Mobile District Project Wins USACE Design Award

Mobile District Public Affairs
Published Feb. 6, 2013

U.S. Air Force personnel enjoying the Tyndall Fitness CenterThe Mobile District has been recognized in the 2012 Chief of Engineers Awards of Excellence Program with its highest award – Chief of Engineers Award of Excellence – for the designing of the Tyndall Fitness Center at Tyndall Air Force Base, Fla. The program was created in 1965 to recognize and promote excellence design achievements in two categories – military and environmental/civil design achievements – by the U.S. Army Corps of Engineers and its professional partners. The current USACE Chief of Engineers is Lt. Gen. Thomas Bostick. The Award of Excellence is the chief’s highest award and only one is given for each category. A unanimous decision is required for an entry that truly exhibits excellence in all major professional design disciplines.

Tyndall AFB Fitness Center is a $17 million, 75k square foot, 2-story, state-of-the-art fitness center designed to follow the "Fit to Fight" maxim recently adopted by the U.S. Air Force. It was also designed to meet the Energy Policy Act of 2005 and exceeds the requirement to reduce energy consumption to 30 percent below the standard.

The facility is a bold architectural statement with dynamic interior features. Bringing together a mix of materials with vibrant color, architectural features with dramatic shapes, and an all-time first Leadership in Energy and Environmental Design (LEED) or "green" certification for the Air Force, the facility exudes energy and fitness throughout a complex of interconnecting athletic spaces.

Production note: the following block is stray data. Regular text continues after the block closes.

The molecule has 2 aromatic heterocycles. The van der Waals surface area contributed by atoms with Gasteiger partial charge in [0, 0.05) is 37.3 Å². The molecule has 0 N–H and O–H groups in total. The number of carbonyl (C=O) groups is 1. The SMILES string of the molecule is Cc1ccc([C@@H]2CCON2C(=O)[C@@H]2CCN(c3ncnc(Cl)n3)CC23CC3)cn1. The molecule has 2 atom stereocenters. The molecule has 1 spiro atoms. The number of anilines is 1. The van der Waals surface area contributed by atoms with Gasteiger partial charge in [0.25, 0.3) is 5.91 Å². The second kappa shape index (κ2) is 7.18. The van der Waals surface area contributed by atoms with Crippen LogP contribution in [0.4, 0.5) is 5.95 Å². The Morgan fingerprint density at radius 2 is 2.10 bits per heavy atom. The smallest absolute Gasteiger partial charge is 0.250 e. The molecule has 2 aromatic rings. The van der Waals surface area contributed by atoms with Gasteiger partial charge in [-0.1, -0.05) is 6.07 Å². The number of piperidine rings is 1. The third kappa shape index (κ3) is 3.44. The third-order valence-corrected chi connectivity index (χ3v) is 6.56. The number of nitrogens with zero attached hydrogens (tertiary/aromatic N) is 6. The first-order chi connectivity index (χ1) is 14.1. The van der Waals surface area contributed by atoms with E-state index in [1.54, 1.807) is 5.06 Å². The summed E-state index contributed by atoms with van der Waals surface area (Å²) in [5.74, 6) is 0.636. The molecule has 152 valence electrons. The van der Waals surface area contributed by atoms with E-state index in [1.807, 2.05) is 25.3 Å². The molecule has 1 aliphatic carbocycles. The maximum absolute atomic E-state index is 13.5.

Open since August 2010, the fitness center is more than three times the size of the original gymnasium built in 1975. This much-needed expansion serves up to 1,000 visitors daily. The site, located within a half-mile walking distance to an existing community and several barracks, encourages walking. To enforce the "green" spirit of the facility, bike racks and premium parking were established for low emission, fuel efficient and alternative fuel vehicles.

Throughout the project, the design team relied on Building Information Modeling (BIM) solutions from Autodesk to explore and refine ideas quickly and efficiently. Early in the design phase, the design team also used sophisticated rendering technology to create preliminary building massing models and renderings to visualize ideas. In pursuit of LEED certification, project architects explored multiple approaches to shading and harvesting natural sunlight. Energy-saving features include the building envelope and cooling systems, increased wall insulation, an energy-efficient roof system, and roof mounted photovoltaic solar panels. Other sustainable design features include day lighting; solar thermal preheating of domestic water; rainwater collection for irrigation systems; low-flow toilets, urinals, and shower systems; and permeable pavers in overflow parking areas.